Going in to Davenport, I climbed the hill a bit and rode Sixth Street over to the cafe at River Music Experience, passing through a poor part of town, past a group of people lined up for free lunch, and many abandoned houses, some of which had once been mansions. The inhabited houses in the neighborhood were painted in bright colors and had excellent gardens, as if to counteract the orphaned sadness of the abandoned ones. It made me want to buy and fix up one of the lost houses, just to tip the scales a bit further towards vitality.

The museum at River Music Experience was mostly a series of kiosks with information that could just as well be on a website, but they seem to give lessons there, and the concert hall is probably cool, and the cafe downstairs is great, so it was a fine halfway point to the day. The trip home was a slog, though. I don’t really like doing out and back routes in general: they feel artificial and sort of pointless, because they are. And going past the factories a second time was even more disheartening. But once I was past the big plants, there was a bit of a climb and suddenly the river was spread out below me, and I could coast down for the last couple of miles, down to the riverside, blessedly free of factories, just green and birds and a house now and again, and the road and the river, and I was filled suddenly with the most amazing joy, and gratitude for being given joy after a day not so full of it. (Plato is right, for sure! (see Philebus))

Doing this whole trip alone would be unimaginable for me. While I enjoy my self-sufficiency, I am really glad I am not doing the rest of the trip this way: it brings out my dark side almost immediately. Caroline Walker is driving down from Chicago for a few days and will be arriving tomorrow. I am glad for that, and I’m saving the sights of Muscatine so I can discover them with her.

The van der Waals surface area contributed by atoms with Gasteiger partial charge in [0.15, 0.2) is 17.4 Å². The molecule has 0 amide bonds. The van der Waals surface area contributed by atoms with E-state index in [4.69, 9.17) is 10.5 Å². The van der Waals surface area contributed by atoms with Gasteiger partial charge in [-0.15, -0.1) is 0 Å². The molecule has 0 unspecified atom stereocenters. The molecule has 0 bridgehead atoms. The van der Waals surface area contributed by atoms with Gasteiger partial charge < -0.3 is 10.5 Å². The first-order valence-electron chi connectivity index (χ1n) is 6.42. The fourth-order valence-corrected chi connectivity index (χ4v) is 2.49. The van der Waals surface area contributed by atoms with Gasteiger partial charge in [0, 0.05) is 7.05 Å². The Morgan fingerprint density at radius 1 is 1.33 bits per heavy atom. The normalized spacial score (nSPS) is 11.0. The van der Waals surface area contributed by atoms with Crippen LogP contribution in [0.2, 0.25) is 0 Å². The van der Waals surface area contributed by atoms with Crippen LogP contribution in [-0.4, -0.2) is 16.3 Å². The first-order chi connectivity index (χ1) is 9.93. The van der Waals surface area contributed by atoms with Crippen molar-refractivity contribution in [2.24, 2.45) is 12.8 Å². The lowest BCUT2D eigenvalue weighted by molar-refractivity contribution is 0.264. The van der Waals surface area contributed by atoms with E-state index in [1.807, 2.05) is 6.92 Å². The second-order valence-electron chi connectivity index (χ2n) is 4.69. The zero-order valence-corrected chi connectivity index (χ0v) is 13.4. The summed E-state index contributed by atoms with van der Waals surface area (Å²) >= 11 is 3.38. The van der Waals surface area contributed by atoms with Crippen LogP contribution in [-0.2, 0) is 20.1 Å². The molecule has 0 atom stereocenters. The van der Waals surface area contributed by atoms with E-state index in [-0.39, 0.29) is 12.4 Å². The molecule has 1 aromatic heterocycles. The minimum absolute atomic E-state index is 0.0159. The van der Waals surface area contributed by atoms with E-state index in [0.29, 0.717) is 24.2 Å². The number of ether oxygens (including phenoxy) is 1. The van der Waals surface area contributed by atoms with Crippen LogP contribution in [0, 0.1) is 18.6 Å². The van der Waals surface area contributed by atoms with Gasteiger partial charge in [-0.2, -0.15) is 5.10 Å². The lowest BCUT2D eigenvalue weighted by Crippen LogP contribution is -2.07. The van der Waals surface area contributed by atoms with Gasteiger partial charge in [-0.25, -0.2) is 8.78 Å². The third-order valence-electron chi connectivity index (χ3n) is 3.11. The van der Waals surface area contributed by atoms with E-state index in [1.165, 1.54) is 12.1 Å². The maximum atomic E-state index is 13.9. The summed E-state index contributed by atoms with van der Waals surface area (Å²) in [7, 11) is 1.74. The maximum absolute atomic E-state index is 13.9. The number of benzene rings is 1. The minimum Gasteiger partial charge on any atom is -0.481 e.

hidden cultures

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There’s a really great bike path from Savanna all the way down to Rock Island called the Great River Trail, so I decided to do a biking day today to take advantage of it. The last time I biked I was beginning to curse my heavy hybrid and wish I had a road bike, but for today, the hybrid was the perfect choice. A few miles down there’s a gravel trail that loops out into the sloughs and wetlands for a few miles, allowing me to really feel like I was biking right on the river itself. Later the trail goes through a sand prairie for a while, and then up onto a levee for several miles, very cool. Eventually I got to Albany Mounds, which was a center of Hopewellian culture that flourished here from 200 BC to 300 AD, with extensive trade networks that spanned most of North America. I biked around the park on grass trails, completely alone, surrounded by tall grass, mounds, mosquitos, and ghosts. I knew nothing at all about this culture before I began this trip, my friend Lauren Gould emailed me something about it and that was the extent of my awareness, and now I’m finding all these amazing sites tucked away where I would never have found them except by traveling this way.